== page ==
Health literacy refers to how well a patient can understand the health information they need to make health decisions. This can be understanding a diagnosis and choosing treatment options, understanding side effects versus benefits of a medication, or knowing the proper dosage to take of a prescription.
Low health literacy is most common among older adults, minority groups, people from a lower socioeconomic background, and people with less access to medical services. It can also result from language barriers between a patient and care providers. Increasing health literacy is in everyone’s best interest, from provider to pharmacist to patient. And CHP wants to move that forward. Here are a few ways you can expand your own health literacy.
One of the biggest roadblocks to health literacy is a lack of general medical knowledge. Having a basic understanding of medical terms and anatomy can help. But you don’t need to take a class to understand the basics.
Anatomy apps let you study the human body from the comfort of your smartphone. And free online courses or podcasts can let you learn as you have time. Remember, you can’t trust everything you see on the internet, so you may want to be careful of your sources. And no online diagnosis wins over an appointment in-person with a medical professional. But learning some on your own can make you more confident in your provider’s office.
It can be hard in the moment to know what questions to ask. But it’s important to remember that your healthcare providers care about you and want to help however they can. As you sit in your appointments, don’t be afraid to speak up with a question.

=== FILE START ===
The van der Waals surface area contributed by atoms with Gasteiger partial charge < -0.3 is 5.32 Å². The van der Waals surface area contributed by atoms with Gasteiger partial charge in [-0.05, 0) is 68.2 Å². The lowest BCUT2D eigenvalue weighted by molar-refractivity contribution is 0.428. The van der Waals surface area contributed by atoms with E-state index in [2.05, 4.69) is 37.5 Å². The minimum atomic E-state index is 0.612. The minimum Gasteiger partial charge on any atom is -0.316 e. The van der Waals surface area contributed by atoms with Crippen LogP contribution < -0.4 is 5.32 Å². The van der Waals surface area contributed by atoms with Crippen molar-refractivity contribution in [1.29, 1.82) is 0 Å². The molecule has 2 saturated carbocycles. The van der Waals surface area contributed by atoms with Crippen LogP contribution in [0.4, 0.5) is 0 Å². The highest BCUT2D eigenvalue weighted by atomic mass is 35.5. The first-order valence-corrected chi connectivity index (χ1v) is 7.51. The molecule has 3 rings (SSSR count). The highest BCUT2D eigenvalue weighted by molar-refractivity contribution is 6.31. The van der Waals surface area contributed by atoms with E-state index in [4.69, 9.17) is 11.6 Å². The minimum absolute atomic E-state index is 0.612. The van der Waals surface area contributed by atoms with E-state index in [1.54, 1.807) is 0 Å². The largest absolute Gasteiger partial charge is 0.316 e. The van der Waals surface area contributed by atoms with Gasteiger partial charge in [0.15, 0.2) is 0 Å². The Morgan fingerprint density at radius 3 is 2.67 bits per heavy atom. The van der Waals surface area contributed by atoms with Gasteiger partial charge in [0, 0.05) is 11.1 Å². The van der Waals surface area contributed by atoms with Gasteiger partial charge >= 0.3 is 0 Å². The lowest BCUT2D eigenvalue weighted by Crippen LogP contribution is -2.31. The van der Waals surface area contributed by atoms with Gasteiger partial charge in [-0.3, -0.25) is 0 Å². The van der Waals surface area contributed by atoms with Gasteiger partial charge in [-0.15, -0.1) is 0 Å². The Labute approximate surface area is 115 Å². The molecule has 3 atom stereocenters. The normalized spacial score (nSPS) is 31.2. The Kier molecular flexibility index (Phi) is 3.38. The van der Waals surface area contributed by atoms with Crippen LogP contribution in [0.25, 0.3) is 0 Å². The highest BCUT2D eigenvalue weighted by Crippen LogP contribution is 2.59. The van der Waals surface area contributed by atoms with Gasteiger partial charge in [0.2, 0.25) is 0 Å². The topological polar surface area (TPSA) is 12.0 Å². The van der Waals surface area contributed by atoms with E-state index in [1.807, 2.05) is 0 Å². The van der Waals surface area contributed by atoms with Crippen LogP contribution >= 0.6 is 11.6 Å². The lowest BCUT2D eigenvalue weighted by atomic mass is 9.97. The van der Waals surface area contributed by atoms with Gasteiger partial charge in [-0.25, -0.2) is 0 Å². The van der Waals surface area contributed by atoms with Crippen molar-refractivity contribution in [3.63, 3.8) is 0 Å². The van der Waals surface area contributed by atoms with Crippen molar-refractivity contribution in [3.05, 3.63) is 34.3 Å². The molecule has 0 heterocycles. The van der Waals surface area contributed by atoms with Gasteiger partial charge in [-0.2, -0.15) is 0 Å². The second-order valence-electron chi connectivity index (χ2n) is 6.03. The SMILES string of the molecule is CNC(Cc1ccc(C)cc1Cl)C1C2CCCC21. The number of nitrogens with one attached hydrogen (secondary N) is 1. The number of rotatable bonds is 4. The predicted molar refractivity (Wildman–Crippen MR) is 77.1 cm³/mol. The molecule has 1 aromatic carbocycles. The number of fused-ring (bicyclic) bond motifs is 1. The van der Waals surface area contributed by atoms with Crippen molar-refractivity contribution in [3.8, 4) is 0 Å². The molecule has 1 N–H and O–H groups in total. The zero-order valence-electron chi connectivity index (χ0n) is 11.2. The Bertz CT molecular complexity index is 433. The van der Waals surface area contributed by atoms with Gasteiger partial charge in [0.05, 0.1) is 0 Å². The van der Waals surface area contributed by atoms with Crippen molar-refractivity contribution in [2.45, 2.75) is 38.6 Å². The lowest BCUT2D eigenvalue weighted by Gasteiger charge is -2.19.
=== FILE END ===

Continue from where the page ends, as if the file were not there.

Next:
But if you realize later you forgot to ask something important, write a list and give your provider a call. Or, if you find that some of your questions can wait, just bring the list with you the next time you go in.
Bringing along a friend or family member can be a big help. They might pick up on something you missed or have a question you didn’t realize you should ask. Having someone there as emotional support can make you more relaxed if you tend to feel nervous at medical appointments. It’s also a second set of ears to help you process the information later.
It can be hard to remember everything your provider tells you in your appointment, even if you take notes or have a friend with you. It’s okay to record the audio from your appointments to listen to later. Just ask your provider to make sure they’re aware you’re recording. This can allow you to revisit the specifics or look up terms you’re not familiar with.
Language barriers can impact health literacy too. Ask if a translator can be in the room with you or see if health information in your native language is available. And there may be other resources available to help speakers of languages other than English. CHP has bilingual staff, and forms and info are available in Spanish.
CHP works hard to increase medical literacy for patients while encouraging providers to do the behind-the-scenes work of making healthcare more understandable and accessible to all. If you have questions about your care, please contact your provider or the nearest clinic. Whether in Bozeman, Belgrade, Livingston, or West Yellowstone, you can find a clinic with a care team that wants to help you understand all aspects of your health.